6. Case, Karl E & Shiller, Robert J, 1989. "The Efficiency of the Market for Single-Family Homes," American Economic Review, American Economic Association, vol. 79(1), pages 125-37, March.
  7. James A. Kahn, 2009. "Productivity swings and housing prices," Current Issues in Economics and Finance, Federal Reserve Bank of New York, vol. 15(Jul).
  8. Kathrin Degen & Andreas M. Fischer, 2010. "Immigration and Swiss House Prices," Working Papers 2010-16, Swiss National Bank.
  9. Edward L. Glaeser & Joseph Gyourko & Raven E. Saks, 2005. "Why Have Housing Prices Gone Up?," American Economic Review, American Economic Association, vol. 95(2), pages 329-333, May.
  10. Oikarinen, Elias, 2009. "Interaction between housing prices and household borrowing: The Finnish case," Journal of Banking & Finance, Elsevier, vol. 33(4), pages 747-756, April.
  11. Steven C. Bourassa & Martin Hoesli, 2006. "Why Do the Swiss Rent?," Swiss Finance Institute Research Paper Series 07-04, Swiss Finance Institute.
  12. Englund, P. & Ioannides, Y.M., 1996. "House Price Dynamics: An International Empirical Perspective," Papers 1996-01, Uppsala - Working Paper Series.
  13. Meen, Geoffrey, 2002. "The Time-Series Behavior of House Prices: A Transatlantic Divide?," Journal of Housing Economics, Elsevier, vol. 11(1), pages 1-23, March.
  14. James M. Poterba, 1991. "House Price Dynamics: The Role of Tax Policy," Brookings Papers on Economic Activity, Economic Studies Program, The Brookings Institution, vol. 22(2), pages 143-204.
  15. James A. Kahn, 2008. "What drives housing prices?," Staff Reports 345, Federal Reserve Bank of New York.
Full references (including those not matched with items on IDEAS)

This item is not listed on Wikipedia, on a reading list or among the top items on IDEAS.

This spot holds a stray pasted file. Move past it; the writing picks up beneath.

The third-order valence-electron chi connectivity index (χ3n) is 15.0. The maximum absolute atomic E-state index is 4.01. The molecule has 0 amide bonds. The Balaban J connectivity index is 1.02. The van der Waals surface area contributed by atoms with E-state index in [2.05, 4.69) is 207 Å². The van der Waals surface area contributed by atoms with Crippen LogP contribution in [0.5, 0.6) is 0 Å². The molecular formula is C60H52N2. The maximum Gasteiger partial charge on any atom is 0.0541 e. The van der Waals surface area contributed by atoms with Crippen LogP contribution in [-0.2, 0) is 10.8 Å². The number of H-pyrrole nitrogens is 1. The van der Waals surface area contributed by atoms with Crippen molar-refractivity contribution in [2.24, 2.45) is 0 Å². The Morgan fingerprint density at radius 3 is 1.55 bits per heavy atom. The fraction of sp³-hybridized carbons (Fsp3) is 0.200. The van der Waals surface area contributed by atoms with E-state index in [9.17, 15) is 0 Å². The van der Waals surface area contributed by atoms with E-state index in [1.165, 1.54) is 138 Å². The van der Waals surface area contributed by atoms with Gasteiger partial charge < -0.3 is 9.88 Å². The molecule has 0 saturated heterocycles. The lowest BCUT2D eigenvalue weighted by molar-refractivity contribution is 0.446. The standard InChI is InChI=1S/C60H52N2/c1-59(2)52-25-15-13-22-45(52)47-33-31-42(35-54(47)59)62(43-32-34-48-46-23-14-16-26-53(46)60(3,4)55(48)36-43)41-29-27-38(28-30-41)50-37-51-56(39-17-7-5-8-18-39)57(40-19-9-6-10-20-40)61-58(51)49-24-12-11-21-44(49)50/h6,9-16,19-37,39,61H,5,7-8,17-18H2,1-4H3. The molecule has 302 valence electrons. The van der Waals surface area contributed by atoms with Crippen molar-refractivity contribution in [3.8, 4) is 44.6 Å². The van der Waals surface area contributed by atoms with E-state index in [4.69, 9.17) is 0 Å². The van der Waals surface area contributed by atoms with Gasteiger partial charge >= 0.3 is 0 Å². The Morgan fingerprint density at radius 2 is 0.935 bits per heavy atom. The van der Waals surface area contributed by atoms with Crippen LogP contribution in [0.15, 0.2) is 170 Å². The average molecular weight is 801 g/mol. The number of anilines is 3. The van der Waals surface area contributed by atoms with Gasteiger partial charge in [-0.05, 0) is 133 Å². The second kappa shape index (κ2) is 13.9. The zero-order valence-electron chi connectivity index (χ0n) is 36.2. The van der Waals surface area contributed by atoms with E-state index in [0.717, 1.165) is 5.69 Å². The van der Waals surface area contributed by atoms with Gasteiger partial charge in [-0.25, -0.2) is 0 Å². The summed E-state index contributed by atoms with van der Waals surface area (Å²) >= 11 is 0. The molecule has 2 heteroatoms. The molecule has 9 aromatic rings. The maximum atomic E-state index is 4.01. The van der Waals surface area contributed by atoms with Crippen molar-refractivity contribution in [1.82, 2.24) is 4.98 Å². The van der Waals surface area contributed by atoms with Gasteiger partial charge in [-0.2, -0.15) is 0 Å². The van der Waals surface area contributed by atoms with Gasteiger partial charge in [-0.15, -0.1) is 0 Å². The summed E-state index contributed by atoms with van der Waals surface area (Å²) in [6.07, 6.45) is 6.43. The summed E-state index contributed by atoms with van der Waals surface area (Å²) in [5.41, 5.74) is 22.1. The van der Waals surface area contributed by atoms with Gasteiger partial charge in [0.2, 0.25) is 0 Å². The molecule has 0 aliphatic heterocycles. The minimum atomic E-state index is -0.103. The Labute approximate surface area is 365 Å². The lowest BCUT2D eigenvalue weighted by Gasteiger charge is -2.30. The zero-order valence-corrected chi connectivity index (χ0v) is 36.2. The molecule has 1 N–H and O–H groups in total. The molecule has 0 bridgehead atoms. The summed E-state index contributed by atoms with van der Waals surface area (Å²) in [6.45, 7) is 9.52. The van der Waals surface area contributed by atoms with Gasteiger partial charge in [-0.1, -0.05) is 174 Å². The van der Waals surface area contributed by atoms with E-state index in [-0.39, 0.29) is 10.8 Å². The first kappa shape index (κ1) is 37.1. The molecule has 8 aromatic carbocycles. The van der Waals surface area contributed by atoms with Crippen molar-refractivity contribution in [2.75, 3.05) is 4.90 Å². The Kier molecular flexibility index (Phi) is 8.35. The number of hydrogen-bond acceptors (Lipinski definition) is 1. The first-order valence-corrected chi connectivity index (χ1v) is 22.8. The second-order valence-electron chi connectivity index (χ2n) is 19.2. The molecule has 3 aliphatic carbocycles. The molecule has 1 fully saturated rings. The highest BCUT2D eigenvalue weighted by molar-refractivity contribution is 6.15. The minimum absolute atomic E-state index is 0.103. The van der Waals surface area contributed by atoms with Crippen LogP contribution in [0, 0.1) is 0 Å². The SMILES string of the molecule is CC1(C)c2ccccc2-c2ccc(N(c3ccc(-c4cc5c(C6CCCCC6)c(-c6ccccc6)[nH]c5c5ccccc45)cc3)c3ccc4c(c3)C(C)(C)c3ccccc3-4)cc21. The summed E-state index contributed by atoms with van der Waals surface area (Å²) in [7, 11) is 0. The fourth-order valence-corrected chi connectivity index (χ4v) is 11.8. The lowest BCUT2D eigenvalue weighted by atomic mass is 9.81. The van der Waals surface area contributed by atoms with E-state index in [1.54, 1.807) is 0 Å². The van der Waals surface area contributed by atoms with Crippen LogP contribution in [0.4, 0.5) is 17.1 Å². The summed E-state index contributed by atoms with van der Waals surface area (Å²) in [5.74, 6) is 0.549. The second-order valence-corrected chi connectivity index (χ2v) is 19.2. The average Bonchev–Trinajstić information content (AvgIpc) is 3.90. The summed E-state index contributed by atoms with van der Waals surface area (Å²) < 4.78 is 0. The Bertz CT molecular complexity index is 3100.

When requesting a correction, please mention this item's handle: RePEc:sae:urbstu:v:49:y:2012:i:14:p:3195-3210. See general information about how to correct material in RePEc.

For technical questions regarding this item, or to correct its authors, title, abstract, bibliographic or download information, contact: (SAGE Publications)

If you have authored this item and are not yet registered with RePEc, we encourage you to do it here. This allows to link your profile to this item. It also allows you to accept potential citations to this item that we are uncertain about.

If references are entirely missing, you can add them using this form.

If the full references list an item that is present in RePEc, but the system did not link to it, you can help with this form.

If you know of missing items citing this one, you can help us creating those links by adding the relevant references in the same way as above, for each refering item. If you are a registered author of this item, you may also want to check the "citations" tab in your profile, as there may be some citations waiting for confirmation.

Please note that corrections may take a couple of weeks to filter through the various RePEc services.

This information is provided to you by IDEAS at the Research Division of the Federal Reserve Bank of St. Louis using RePEc data.